I bought the book almost by chance. That day I went to a new book shop with a small ads outside that read “3 paperback novels with just 150.000 VND”. As an editor, I find myself a bit picky, for I have a great many books and manuscripts to read, to evaluate and to edit. Life is too short for bad books, as one editor has put it. But I have to spare time for those bad books that I never want to touch my hands on if I can, yet I, somehow, manage to read because they are what I am paid for. And on top of that, I also write quite positive reviews on them. What a liar I am. :v And, I chose it.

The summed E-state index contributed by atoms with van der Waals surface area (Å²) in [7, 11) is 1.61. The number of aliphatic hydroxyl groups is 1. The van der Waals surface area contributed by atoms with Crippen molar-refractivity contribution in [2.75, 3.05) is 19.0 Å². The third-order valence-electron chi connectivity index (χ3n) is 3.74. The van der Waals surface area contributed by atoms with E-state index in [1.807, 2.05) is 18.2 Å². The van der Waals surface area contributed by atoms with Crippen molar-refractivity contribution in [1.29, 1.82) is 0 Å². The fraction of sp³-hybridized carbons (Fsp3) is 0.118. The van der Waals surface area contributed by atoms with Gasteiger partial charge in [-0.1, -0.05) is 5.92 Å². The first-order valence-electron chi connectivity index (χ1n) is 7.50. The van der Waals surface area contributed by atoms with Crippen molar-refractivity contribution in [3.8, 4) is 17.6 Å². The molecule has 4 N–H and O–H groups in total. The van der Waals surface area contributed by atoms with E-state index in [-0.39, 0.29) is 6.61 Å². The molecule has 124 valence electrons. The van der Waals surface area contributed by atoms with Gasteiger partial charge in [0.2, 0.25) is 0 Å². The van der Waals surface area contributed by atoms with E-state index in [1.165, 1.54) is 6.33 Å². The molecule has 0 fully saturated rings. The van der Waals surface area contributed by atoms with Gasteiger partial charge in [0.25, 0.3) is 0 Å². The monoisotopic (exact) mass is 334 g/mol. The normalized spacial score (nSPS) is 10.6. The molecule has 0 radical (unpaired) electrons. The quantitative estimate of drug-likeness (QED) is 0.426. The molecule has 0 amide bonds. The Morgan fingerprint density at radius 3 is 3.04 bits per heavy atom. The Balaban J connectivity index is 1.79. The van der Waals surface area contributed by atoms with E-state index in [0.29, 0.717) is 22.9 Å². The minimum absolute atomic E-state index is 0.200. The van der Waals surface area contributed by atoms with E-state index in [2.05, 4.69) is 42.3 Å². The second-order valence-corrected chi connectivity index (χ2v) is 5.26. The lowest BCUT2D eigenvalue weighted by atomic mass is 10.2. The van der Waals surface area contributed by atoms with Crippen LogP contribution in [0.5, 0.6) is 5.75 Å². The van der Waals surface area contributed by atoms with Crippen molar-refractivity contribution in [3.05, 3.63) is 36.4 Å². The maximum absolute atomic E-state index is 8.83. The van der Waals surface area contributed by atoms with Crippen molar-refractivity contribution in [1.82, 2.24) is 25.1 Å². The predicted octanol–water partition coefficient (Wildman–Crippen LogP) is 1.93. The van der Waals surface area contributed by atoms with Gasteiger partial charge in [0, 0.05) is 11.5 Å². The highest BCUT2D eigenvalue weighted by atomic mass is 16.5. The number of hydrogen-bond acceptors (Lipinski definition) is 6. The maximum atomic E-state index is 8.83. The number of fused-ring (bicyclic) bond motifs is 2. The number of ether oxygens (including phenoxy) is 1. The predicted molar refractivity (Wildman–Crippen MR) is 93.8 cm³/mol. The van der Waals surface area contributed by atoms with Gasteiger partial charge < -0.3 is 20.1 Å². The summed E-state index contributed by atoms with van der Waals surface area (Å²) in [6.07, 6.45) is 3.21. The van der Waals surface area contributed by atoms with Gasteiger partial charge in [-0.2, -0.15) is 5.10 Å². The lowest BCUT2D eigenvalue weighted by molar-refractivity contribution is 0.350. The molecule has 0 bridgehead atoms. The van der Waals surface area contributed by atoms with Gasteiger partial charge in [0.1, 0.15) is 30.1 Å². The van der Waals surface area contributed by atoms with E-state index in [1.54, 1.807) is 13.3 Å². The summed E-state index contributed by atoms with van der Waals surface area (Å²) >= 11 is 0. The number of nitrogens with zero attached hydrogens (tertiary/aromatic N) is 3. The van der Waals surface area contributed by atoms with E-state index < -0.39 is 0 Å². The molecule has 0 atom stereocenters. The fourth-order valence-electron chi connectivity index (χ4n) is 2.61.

I read it as the first book in 2015, while I am snowed under with work. I read it in almost two days, which was, for me, pretty fast. I made an excuse that I read to find inspiration to edit books, and to write blurbs, things like that. The book tells the love story between Patroclus, a weak and reserved prince, who, at the age of nine, accompanied his father as a suitor to Helen, a beautiful princess whom a lot of kings wanted and who was the cause of the decade-long Trojan war, and Achilles, a demigod who was born to be the best warrior of his time. The story is set against the backdrop of the Trojan war. Almost five first chapters are dedicated to tell how Patroclus ended up in Achilles’ kingdom, and how beautiful Achilles was in the eyes of desperate, humble Patroclus. How did the author manage to describe Achilles so wholly with such many perspectives and approving adjectives? The story goes on when Patroclus ran with his bare feet to join Achilles on the way to Pelion, where Master Chiron, a sage centaur, lived. And it was in Pelion that their love blossomed in their coming of ages. And then, the war broke out, and things would never be the same. Having been engaged in an oath to protect Helen of Sparta, Patroclus, a one-time prince, then had to go to war with Troy. It was when Achilles said to Patroclus what might constitute one of the most haunting pieces of dialogues in the book: “If you have to go, I will go with you.” But Thetis, Achilles’ mother, a sea-nymph, did not want him to go to Troy, brought the beautiful prince to Scyros, a far-off island where she had him get married to the local princess, with whom he had sex two times with the hope that his mother would tell Patroclus where he was. After a while, Patroclus succeeded in finding his lover in a strange dance where Achilles was dressed in women’s clothings, because “I could recognise him by touch alone, by smell, I would know him blind, byt the way his breaths came and his feet struck the earth. I would know him in death, at the end of the world.” Petroclus told. I find it quite awkward when Patroclus had sex with Deiameida, the princess of Scyros, who then bore in her womb the son of Achilles. It was quite out of the way and did not contribute much to the plot. But it might be the thing that helped to prove, once again, that Patroclus only loved Achilles and vice versa, which it was also the case when Patroclus kissed Briseis, who was the prize for Achilles when the army carried out raids outside Troy city. Whatever it was, one must have an intrinsic need to have a child of one’s own, I think. And yet, the book doesn’t have many sex scenes to tell about.